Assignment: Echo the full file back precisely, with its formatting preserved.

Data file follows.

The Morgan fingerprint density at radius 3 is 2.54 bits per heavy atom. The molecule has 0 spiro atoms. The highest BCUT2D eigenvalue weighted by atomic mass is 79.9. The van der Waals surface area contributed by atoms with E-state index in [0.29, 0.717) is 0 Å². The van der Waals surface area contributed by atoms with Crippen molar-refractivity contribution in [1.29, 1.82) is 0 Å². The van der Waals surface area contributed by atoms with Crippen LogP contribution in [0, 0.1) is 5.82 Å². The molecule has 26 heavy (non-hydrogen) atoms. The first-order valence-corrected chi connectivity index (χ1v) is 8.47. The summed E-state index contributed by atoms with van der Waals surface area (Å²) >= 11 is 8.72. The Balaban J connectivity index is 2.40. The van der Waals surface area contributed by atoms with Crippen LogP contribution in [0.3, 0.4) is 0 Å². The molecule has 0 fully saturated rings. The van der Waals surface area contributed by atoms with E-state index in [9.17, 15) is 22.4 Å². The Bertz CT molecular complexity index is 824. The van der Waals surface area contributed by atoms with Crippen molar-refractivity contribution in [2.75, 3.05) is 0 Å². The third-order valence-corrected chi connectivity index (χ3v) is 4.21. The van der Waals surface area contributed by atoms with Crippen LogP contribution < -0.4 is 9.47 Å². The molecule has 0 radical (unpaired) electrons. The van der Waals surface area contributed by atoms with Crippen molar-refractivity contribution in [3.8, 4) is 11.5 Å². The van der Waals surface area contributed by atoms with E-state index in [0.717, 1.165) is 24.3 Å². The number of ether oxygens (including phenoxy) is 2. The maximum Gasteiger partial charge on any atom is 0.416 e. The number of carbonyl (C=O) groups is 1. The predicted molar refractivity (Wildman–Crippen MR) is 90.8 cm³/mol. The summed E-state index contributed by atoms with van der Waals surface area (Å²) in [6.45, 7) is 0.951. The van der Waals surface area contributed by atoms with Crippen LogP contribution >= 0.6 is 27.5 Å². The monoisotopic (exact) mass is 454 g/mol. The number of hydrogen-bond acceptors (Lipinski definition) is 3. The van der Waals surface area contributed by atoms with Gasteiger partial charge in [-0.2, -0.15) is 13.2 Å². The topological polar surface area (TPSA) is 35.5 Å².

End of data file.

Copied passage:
The Morgan fingerprint density at radius 3 is 2.54 bits per heavy atom. The molecule has 0 spiro atoms. The highest BCUT2D eigenvalue weighted by atomic mass is 79.9. The van der Waals surface area contributed by atoms with E-state index in [0.29, 0.717) is 0 Å². The van der Waals surface area contributed by atoms with Crippen molar-refractivity contribution in [1.29, 1.82) is 0 Å². The van der Waals surface area contributed by atoms with Crippen LogP contribution in [0, 0.1) is 5.82 Å². The molecule has 26 heavy (non-hydrogen) atoms. The first-order valence-corrected chi connectivity index (χ1v) is 8.47. The summed E-state index contributed by atoms with van der Waals surface area (Å²) >= 11 is 8.72. The Balaban J connectivity index is 2.40. The van der Waals surface area contributed by atoms with Crippen LogP contribution in [0.3, 0.4) is 0 Å². The molecule has 0 fully saturated rings. The van der Waals surface area contributed by atoms with E-state index in [9.17, 15) is 22.4 Å². The Bertz CT molecular complexity index is 824. The van der Waals surface area contributed by atoms with Crippen molar-refractivity contribution in [2.75, 3.05) is 0 Å². The third-order valence-corrected chi connectivity index (χ3v) is 4.21. The van der Waals surface area contributed by atoms with Crippen LogP contribution < -0.4 is 9.47 Å². The molecule has 0 radical (unpaired) electrons. The van der Waals surface area contributed by atoms with Crippen molar-refractivity contribution in [3.8, 4) is 11.5 Å². The van der Waals surface area contributed by atoms with E-state index in [0.717, 1.165) is 24.3 Å². The number of ether oxygens (including phenoxy) is 2. The maximum Gasteiger partial charge on any atom is 0.416 e. The number of carbonyl (C=O) groups is 1. The predicted molar refractivity (Wildman–Crippen MR) is 90.8 cm³/mol. The summed E-state index contributed by atoms with van der Waals surface area (Å²) in [6.45, 7) is 0.951. The van der Waals surface area contributed by atoms with Crippen LogP contribution >= 0.6 is 27.5 Å². The monoisotopic (exact) mass is 454 g/mol. The number of hydrogen-bond acceptors (Lipinski definition) is 3. The van der Waals surface area contributed by atoms with Gasteiger partial charge in [-0.2, -0.15) is 13.2 Å². The topological polar surface area (TPSA) is 35.5 Å².